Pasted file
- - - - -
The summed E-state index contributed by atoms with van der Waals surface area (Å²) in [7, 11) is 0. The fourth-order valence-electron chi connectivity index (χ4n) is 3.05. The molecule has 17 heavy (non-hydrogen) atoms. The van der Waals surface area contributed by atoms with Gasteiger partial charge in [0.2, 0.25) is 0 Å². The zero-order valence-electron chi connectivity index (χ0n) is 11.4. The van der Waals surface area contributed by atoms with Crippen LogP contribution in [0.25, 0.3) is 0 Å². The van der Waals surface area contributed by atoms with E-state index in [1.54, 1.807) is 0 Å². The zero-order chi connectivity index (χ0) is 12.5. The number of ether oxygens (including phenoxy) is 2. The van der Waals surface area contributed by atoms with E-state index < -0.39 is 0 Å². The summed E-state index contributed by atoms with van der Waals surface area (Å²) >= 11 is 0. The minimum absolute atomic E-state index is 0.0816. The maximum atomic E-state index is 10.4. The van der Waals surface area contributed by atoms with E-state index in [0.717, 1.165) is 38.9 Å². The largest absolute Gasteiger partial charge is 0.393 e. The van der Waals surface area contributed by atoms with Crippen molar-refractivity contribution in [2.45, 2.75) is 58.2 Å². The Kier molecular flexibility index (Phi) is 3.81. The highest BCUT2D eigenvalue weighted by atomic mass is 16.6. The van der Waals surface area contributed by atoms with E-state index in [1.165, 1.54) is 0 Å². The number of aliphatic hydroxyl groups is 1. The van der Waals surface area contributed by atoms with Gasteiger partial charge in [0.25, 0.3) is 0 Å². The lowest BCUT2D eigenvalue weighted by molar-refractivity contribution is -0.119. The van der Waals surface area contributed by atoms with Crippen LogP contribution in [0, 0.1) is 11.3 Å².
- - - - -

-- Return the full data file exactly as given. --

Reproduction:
The summed E-state index contributed by atoms with van der Waals surface area (Å²) in [7, 11) is 0. The fourth-order valence-electron chi connectivity index (χ4n) is 3.05. The molecule has 17 heavy (non-hydrogen) atoms. The van der Waals surface area contributed by atoms with Gasteiger partial charge in [0.2, 0.25) is 0 Å². The zero-order valence-electron chi connectivity index (χ0n) is 11.4. The van der Waals surface area contributed by atoms with Crippen LogP contribution in [0.25, 0.3) is 0 Å². The van der Waals surface area contributed by atoms with E-state index in [1.54, 1.807) is 0 Å². The zero-order chi connectivity index (χ0) is 12.5. The number of ether oxygens (including phenoxy) is 2. The van der Waals surface area contributed by atoms with E-state index < -0.39 is 0 Å². The summed E-state index contributed by atoms with van der Waals surface area (Å²) >= 11 is 0. The minimum absolute atomic E-state index is 0.0816. The maximum atomic E-state index is 10.4. The van der Waals surface area contributed by atoms with E-state index in [0.717, 1.165) is 38.9 Å². The largest absolute Gasteiger partial charge is 0.393 e. The van der Waals surface area contributed by atoms with Crippen molar-refractivity contribution in [2.45, 2.75) is 58.2 Å². The Kier molecular flexibility index (Phi) is 3.81. The highest BCUT2D eigenvalue weighted by atomic mass is 16.6. The van der Waals surface area contributed by atoms with E-state index in [1.165, 1.54) is 0 Å². The number of aliphatic hydroxyl groups is 1. The van der Waals surface area contributed by atoms with Gasteiger partial charge in [0.25, 0.3) is 0 Å². The lowest BCUT2D eigenvalue weighted by molar-refractivity contribution is -0.119. The van der Waals surface area contributed by atoms with Crippen LogP contribution in [0, 0.1) is 11.3 Å².